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Newspaper Archive of
The Saguache Crescent
Saguache , Colorado
Lyft
December 19, 1901     The Saguache Crescent
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December 19, 1901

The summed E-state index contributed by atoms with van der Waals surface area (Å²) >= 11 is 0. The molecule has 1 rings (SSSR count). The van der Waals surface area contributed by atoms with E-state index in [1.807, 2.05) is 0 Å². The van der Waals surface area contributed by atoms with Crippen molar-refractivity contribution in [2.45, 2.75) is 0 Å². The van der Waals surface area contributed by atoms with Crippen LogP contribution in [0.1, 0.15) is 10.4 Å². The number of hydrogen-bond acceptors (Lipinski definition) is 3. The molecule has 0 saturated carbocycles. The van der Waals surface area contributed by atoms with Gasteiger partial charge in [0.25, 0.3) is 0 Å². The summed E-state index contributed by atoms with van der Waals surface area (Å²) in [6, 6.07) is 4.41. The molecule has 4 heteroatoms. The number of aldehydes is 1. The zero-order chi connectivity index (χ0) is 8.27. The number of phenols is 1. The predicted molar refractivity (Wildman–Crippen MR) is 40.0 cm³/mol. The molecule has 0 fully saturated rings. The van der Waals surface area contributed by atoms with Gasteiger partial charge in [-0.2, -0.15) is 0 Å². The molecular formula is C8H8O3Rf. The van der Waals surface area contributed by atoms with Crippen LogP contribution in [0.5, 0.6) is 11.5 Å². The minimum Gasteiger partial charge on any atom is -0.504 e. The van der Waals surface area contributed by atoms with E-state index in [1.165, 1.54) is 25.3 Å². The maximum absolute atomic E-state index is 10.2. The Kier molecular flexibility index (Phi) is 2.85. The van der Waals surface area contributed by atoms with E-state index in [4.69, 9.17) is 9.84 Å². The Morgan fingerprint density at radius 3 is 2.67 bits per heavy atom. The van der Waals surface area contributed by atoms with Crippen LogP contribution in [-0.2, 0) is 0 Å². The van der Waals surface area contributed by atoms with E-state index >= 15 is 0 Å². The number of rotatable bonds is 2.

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i I I ........ . ii !ilii/i ::/!171 iiii!i ;/ii 71;it i :!i!ii RANCH, STOCK, MINES. The Victoria land and cattle company of Now Mexico recently imported 5,000 head of cattle from Old Mexico. Through the agency of come of the big companies quite a large number of cattle are being brought out of the state of Chihuahua Mexico.--Fiald and Farm. There il every indication that fat cat- tle will maintain a high price from now on, and many of the handlore helices there will be marked advance inlide the next sixty days. The b~t fed ~;earJ cold in Chicago last week at $7 a hun- dred, at Omaha at 8650, at South St. Joseph $6.30 and at St. Louis $6.35. ~Cost of Growing Sugar Beets. A Greeley farmer details his outlay upon a five-acre patch of sugar ~te i. follows: The cost of plowing, harrowing and leveling was $8.75. He drilled eighty. two pounds of seed at fifteen cents and thecostof seeding was fifty cents an acre, making the total cost of seed and drilling $14.00. The thinning was done in 13~ days at ~1.75 cents a day, mak- ing $22.75. The hoeing took seven days, which at $1,75 made $10.25. He spent four days cultivating and ditching and charged $2.25 a day for that, making $9, and two days at $1.76 irrigating, making $3.50, a total of $71.05 to raise the five acres of beets or $1421 au acre. Aside from harvesting the crop is finished. It will be noted that a larger part of this axpanditureis the same as might be made by every farmer on almost every crop and that he allowed himself good wages for all of it. It ie hardly possible that the harvesting and marketing will rates the cost of hie crop to more than $27 an acre. If he harvest~ six tons an acre the crop pays for itself, including wages for himmelf and teams. If he ham sight tons he gate $9 for rent of his land. If ho has ten tons, $18 rent. If he has flftean tons he gets $46.50. The Brand Muddle. Tho Oo]orado secretary of sta~ has concludad that there is no system by which the number of brands unrecord- od by the brand office, although f~ for their recording arc paid, can be deter- mined. In ocnasquonce tho only way in which the truo stlte of affairs will evor be known will be by complaints which como to the office. He is hoping that thore are not many moro brands which have been paid for and unrecordad, i. there is a po~ibility that the state may be brought into many damage suite should any decided 1o~ of oattlo be tracoable to tho blunders of tho office As the c4me lies now, there are known to be brands on the books marked doad which cattlemen have already selected and for which they have paid the fees. The only way these can be discovered, the se0retary says, is to wait until tho owners wish to make some change in thorn and produce their receipt for tho record fee Then the brand cad bo traced. The possibility will always exiit however, that two cattlemen may get hold of the same brand, ono having the record of purchase duly c~vored, ow- ing to the carelessness of the office, and the other having filed on it under the present administration. In this way it would be possible for a dasigning cattlo- man to secure the brand of another, who turned his cattle on the same range, pro. finning ignorance of the fact, and st4atl many cattle.--Field and Farm. New Plans For Elections. Writing from Garfield county to the Field and Farm F. W. Mallory pr|m|nte the following original suggestions on tha subject of elections: "The amendment to be submitted to the voters of the stats of Colorado next fall to have elections once in two years instead of every year, might go further and say that each coun- ty assessor be furnished with a voting schedule on which the name and resi- dence of each voter in the county shall be placed by him and returned to the county treasurer and county clerk, one copy to each. The treasurer could then, two weeks before election day, mail to each qualified voter one ticket and one addressed envelope to be returned to the county commissioners before election day. Said votes to be opened and count- ed by the county commissioners, treasur- er and clerk, the sheriff to bs in attend- Imceduring the counting to maintain order, ~ in court rooms. In countess which havo more than three commimion- ere and whore the treasurer and clork make the counting board even in num- bers the county judge should be made GaG of the board, so that a decision could always be reached. Furthermor~ the county commissioners should furnioh to the chairman of each party blanks to be certified that each voter was pr~mnt at him party caucus and voted at asme and giving'name and residence to be for. warded by maid chairman to tho county trei.urer and clerk to be compared by them with the amemor's voting blank. Any voter's name not appearing as be. log prment at his party caucus should be disqualified from voting at the next i~gular election following said caucus. Further, all elation| in tho elate of Colorado shall occur but once in four years; that registration boards be din continued; that a~sesecr, treasurer, clerk, commislioners and judge be given addi- [ tional pay for their cervices on election day; that all officers be elected for four years and that an officer can be as cep- ablo and honest at the cud of four years u st the cud of two," NEWS OF THE WEEK.! State And General News Condensed For Our Country Readers. The third Sunday in January will be mot aside as McKinley day among the churches of Indiana. i The cold wave which is general throughout the west is reported to be the meet asvs experienced in December for 2o y~n. i Marconi announces that he has suc- oeadad in transmitting electric signals aero~ the Atlantic ocean from Cornwall, !England, 1,700 miles to St* Johns, through the air. Tha consnl-genaral in Now York of the Boor republic has asked Governor Or- man to sign a petition requesting con- grace to pare rasolutions with a view to ending the Boer war. The pros/dent has accepted tho resig- nation of Frank W. Hackett as assistant secretary of the navy. Hm succ~mor Charles H. Darling of Vermont, will re- lieve him of his official dutias.i A Union Pacific train ran into a band of sheep near Rock Springs, Wyo., a few days ago, killing between 300 and 400. No one was injured in the mix.up and the train was scarely checked. The secretary of the treasury has is- sued to collectors of customs in the United States a telegraphic order direct- ing tbem to admit free of duty goods im- ported from Philippine islands. Senator Hoar has introduced a bill iu the senate giving the United States jurisdiction in cases of lynching, and making the crime of participation in lynchings punishable by death. The jury in the case of Mrs. Lola Ida Henry Bonine, charged with the murder of James Soymour Ayres dr. in the Ken- more hotel, Washington, on tho night of May 13, returned a vvrdict of not guilty, and tho defendant wee act at liberty. lgepresentativs Jackson of Kansas has introduced a bill recommendinff that the Untrod Status purchase the Western Union and Pcetal tel#graph ocmpaniee propertise, and thereafter operate them in connaction with the pmtoffice depart- ment. Goneral heavy rains fell all over Kan- m, bruhking tho dry spell of leveral weakl al~nding. Stock water had be- come almmt oxhausted at many points, while in i.voral of the largor towns the water companii, were reduced to great extremities to supply the demand. Pmpreeentstive George W. Smith, of Illinois, will introdac~ a bill in Congress providing for the reduction of letter pro- tege from two cents to one cent* He be- llevue that, se was the case when the rate was rlducad from threa cents totwo cents, the increase of mail matter will coon make up the 1o~ of income. The correspondent of the London Mail at Bruesals says that by a proclamation dated Nov. 15, Gon. Botha ordered the oxecution of all burghers onrolled with tho British forc~ as ocoute who might fall into tho hands of the Boor~. The corr~pondont adds that 15 such bur- ghers have already boon shot. A report is current ii, London thatDr. Graves, who was aecuaad of having caused the death of Mm. J. B. Barnaby in Denver by sanding poiecnad whiskey to her in the mails, has boon Non alive in Park. An American in London who hnaw the doctor, claims to have ~en him. It hi, blen understood that Graves di~l in pdmn while awaiting a second trial, but the tile is told that he escaped and is still living. Secretary Gage hen received an extra- ordinary contri0ution to the conscience fund amounting to $18,069. This is the largest sum ever returned in this way to the public funds. Two or three years ago the secretary received a contribution of a similar character. This lest contri- bution in all probability came from ecme one who evaded paying import duties at the port of New York. The conscience fund popularly so called, up to the close of the last fiscal year, amounted to $312,- 197. Small remittaucee are received weekly, and in many cases the sums are sent on through clergymen. The fund has been in operation for ninety years. In.the report of the Schley court of inquiry,~Admiral Dewey finds that Ad- miral Schley's manageme-t of the fleet at and near Santiago was commendable and that Sohley, being the senior officer prement, is entitled to the credit of the victory. Rear Admirals Ramsay and Benham find that Schley's conduct was not what it should have been in regard to nearly a dozen spent find matters, in- !eluding the cruise from Key West to Cienfuegoa, tho cruise from Cienfuegos to Santiago, the retrograde movement the blcokade of Santiago and the loop made by the Brooklyn in the battle. Ac- cording to those officers, nearly every- thing that Schley did was done wrongly. $&vod HIs Lifo. "I wish to say that I fool I owe my life to Kodol Dyspepsia Ours," writes H. C. Ohrestenamn of Hayfield, Minn. "For throe years I we. troubled with dyspep- sia ~o that I could hold nothing on my mtomach. Many times I would be una- big to retain a morsel of food. Finally I wee confined to my bad. Dusters said I could not live. I read one of your ad- vertisements on Kodol Dyspepsia Cure and thought it fit my case and commenc- ad its use. I began tO improve from the first bottle, now I am cured and recom- mend it to all." Digests you food. ~nres all stomach trouble.. Sa'guache Phar- macL Latin As a Universal Language. "I started a movement eight years ago to restore Latin as an international tongue of cultured people, Latin being an international tnngu~ by the fact of its being taught in all sec(mdary schools of the world. That graduates of colleges do not speak it is the fault of the meth- ods and teachers. That the schools do not lead in practical things generally but flit about among fads, etc, I need not ex- plain to you. It is the outsiders, practi- cal people of thought and knowledge, who invent or lead great movements There have been numerous attempts at devising a "universal language" bn; they norant (for he would need no l,,.r:dr,_ aud still win th. prize), is one -f !i,, causes why En~la,ut i,~ s,) dot~,~.,l by :::': races. In the, United ,qtate. ,~' i.', justclosod a t'.. A...'i.a. t'~xi,**~.. witha sore failure. A Pan A...~i.. Congress is in ,~ssion ill 3l~xi.,, ('i :, which will also t~il in the ~n~!, ~ r( ok( d on the antipathb~s of the La~in n~i,,~ against the Pan Anglican a*_~gr(,~+~dw, m':*~, Tbiscountry will never have a tl,)nrish- ins trade with tl:e Latin r,e,,~ o,,vi~ !,, the hatredagaii.~t the ~btr.~iv. Er, - lish. "(Ve ther~4:ne tal~ tN,~ ~r,~in,] ~!~:,t all college-bred peo!~e o~;,}~ :o i.;~ Latin to write ;~:d t() si,~,~l~, ~) ~ :~ i l,~y could take plac~ ia the t,t~,. ~ ::s, ! ~ ' ~ L ' ~ ' ~ as international .orro~i.m h :~ : .d i. French, Oerma.,. H~:~i~!~. ~-~,f'. , ~. ?, i the hatred, mi ~lM.l: t: ~,!i~ ., ? ~(!: ,,r respect foreaeh,,lhor i.~: ,i.,~ ~,, ~ ~ ~. ,; ,~ fact. :Let usirl Anlor'i~,~_ ~;i:. I i . ~i. . let us cllrb oar (,(~I~r' i~. ,.,;')~::~.~, ~ , Latin races of(~l'u~:; ii~ :,,.! i i ~- formally adopti~,:lt~o !.i.~ !~i' !" i ~ asa nentral ]a~.~;:,, Lr ,~ ~ ~; I eommunicatior:,',) b, ,'.c~'.,~,, ! ~ ',r schools in the v,,x~ ,',. 5..r~ T! : States will be~i~,id,d (4 ; ! r': ' : ' l nations, andber'ox~m-~i~:~ ~i, i~'~ i:- ly followed by ~)i."-A~':';:~i.-~ A~(:,:. ,~ in Scientific Am~Ticai,, Long "About a year ago my hair was coming out very, fast, so l bought a bottle of Ayer s Hair Vigor. It stopped the falling and made my hair grow very rapidly, until now it ia 45 inches in length."--Mrs. A. Boydston, Atchison, Kans. There's another hunger than that of the stomach. Hair hunger, for instance. Hungry hair needs food, needs hair vigor--Ayer's. This is why we say that Ayer's Hair Vigor always restores color, and makes the hair grow long and neavy. ,too S boflle. All druggists. If 3,oar druggist cannot supply you, send us one d0har and we will exp'ress ,'ou a bottle. Be slzre and give tile name of yourneare~ eXlWVS~ office. A,](h'es~, J. C. A YEll CO., Lowell, Mass. Senator Hoar introduced in Congress the follbwing resolution: "That the president be requested, if hc shall deem it practicable, to enter into negotiations with other civilized countri~.s to the e~d that a convention may be made iu a~- cordance with the terms of which come island, or if that cannot he done, some other suitable territory, may be ~et ap,rt to which, under due lJrecautio~,s m~d after fair and proper trial, re,sons foumt Normal School Notes Dr. Ernest F. Fenallose gave a course of four lectures on Art in the .Normal chapel last week, to large and apprecia- tive a~diences. He is beyond question the best prepared man in the country to interpret Japanese and Chinese art. Dur- ing his residen~ in Japan of 23 years, ho was connected with the university of Tokio as teacher, and was later mado a director of the imperial school of art of Japan, which position he held with grit credit for a number of years, after which he went to Europe and Asia and atudiad thoroughly all the schools of ancient~ medieval and modern art. Dr. Fenailosa said that while Japan~m art was still in the primitive state, yet the people of Japan far excell the Euro- pe;the ill their iuheren~ appreciatiun for at~d kn:,wedge of the fundamental prin- eli.lee of art which mJderlie lisle, toni iliiIl c,,)uiposition. The gifted and fluent c. iti...~ believes it should be the purpose of rvery art teacher to bring about more regard for simplicity in artistic produe. tions which somehow bee been lost in our attempt to do too many things. Times excellent lectures were supple- met~ted by stereopticau views, the eisn- er:city for showing which was generated by ~he schoors new dynamo, all appara- tu:~ being tinder the direction of Prof. F. L. A b0ott. (9~e of the most interesting and profit- ab:(~ Parents' meetings that has ever be~n held iu the Normal school occurred last Thursday evening undor the man. ag~ meat of Dr. Colin A. Scott, principal of the training school and his colleagues. l'L'i~ ~euior class, some memLers of tho ~ l'a(~lty and, quite a number of parents were present. The exercises consisted of iutroductory remarks by Dr. Scott a'ld a short address by Dr. Snyder, and lh~n lanterc slides were used to show th~ work being done in some of the grades which was at the same time ex- plashed by the teachers of the training st-heel. Different kind of work wes sh.wn, history, mathematical, nature work, literature, competition, sloyd and spelling. The patrons all joined in pro. no,inning it a very enjoyable evening, and were surprised to find the high grads of work being done by their children. There will be an"ther similar masting after the holida)s, at which the work of some other section of the teaining school will be exhibited. Theso Parent. meet- ings are very useful in developing tho proper relation between the pupil, the teacher and the parent. De. Snyder gave two lectures at the D(mglas county teachers' assaoiation on last Saturday, the ono in the forenoon being on "Reading" and in the afternoon tho "Livnng Momentum." The department of forestry at Wash- ington, D. C. has volunteered to givo the Normal school 150 or 200 hardy shrubs and trees for spring planting. Theso will bo obtained through tho effort~ of Dr. Snyder and his triads at Washington. Thais MoMullin. Hosea Townsend, of Colorado, him been reappointed judge of tho Unitad Statos Court (southern district) of In- dian Territory. NEW LIFE From old age ~ seven year.~ o( tipcnln| it the wood, thera --bottled cert.~inty. And sea!ed, and stamped wilh the makerN name. And warranted -- pure~im~ mellow. Every bottle el II I II II ..... THE POPULAR LINE TO CITT, ~IIDEN, B~FE, IIELERA~ SAN iqI~4NCISf, O, i~$ ANGE" tl~, PORTLAND, TAf~NA, aEATi'.E. RBA~iK~ ALL THE PRINCIPAL TOWNS AND MINING CAMPS IN COLORADO, UTAH AND NEW MEXICO, THE TOURIST'S FAVORITE ROUTE TO ALL MOUNTAIN RESORT8 The Only Line Passing Through Salt Lake City Enroute to the Pacific Coast, THROUGH aLPING GARS guiltyfatteulpti~lgrinsiigatingr fi flnllAYLOR Bu'ggieS and Wago counseling the overthrow of all gow~r~- life of chief ma;~,istrates or high o(licial of such government Intiv be trai-~Sl~oi't, and to which til~y ll~l~ 1 !:! iliuM." vet THE HO~IE ,;OLD (:Ul~v:. I have at my place in the t, own of Moffat a-Large Stock of Farm An Iulieuious TrelLtilielit Ii5" which l)rUlik ardl are 1;elng ( ureti Daily ili Spite of l"llci,l~2Ll'l~i. It is now genera!]y known a')d UF,(iiq'- stood that drunkenness is a disem~(, m:t not weakness. A body iii. d ~ith :),,L,~ ,, and nerves coral etely sh.t[ere, l t~y ~.!- liquors requires an ;ml~.le c~q,.t; f neutralizing and (radica!i~,g I/!{r; ])()~ :q and destroying the crania2 i.r ~,~,~. cants. S',lfferer~i till#) now (:111.,.! t!!tt:: i yes at home Wllii,)Ll~ t)ti0ii '}.ty {~r i('~ ' f time from bubili(,.~S l,) ([il~ ~,,ii,(!~ ] Home Gold C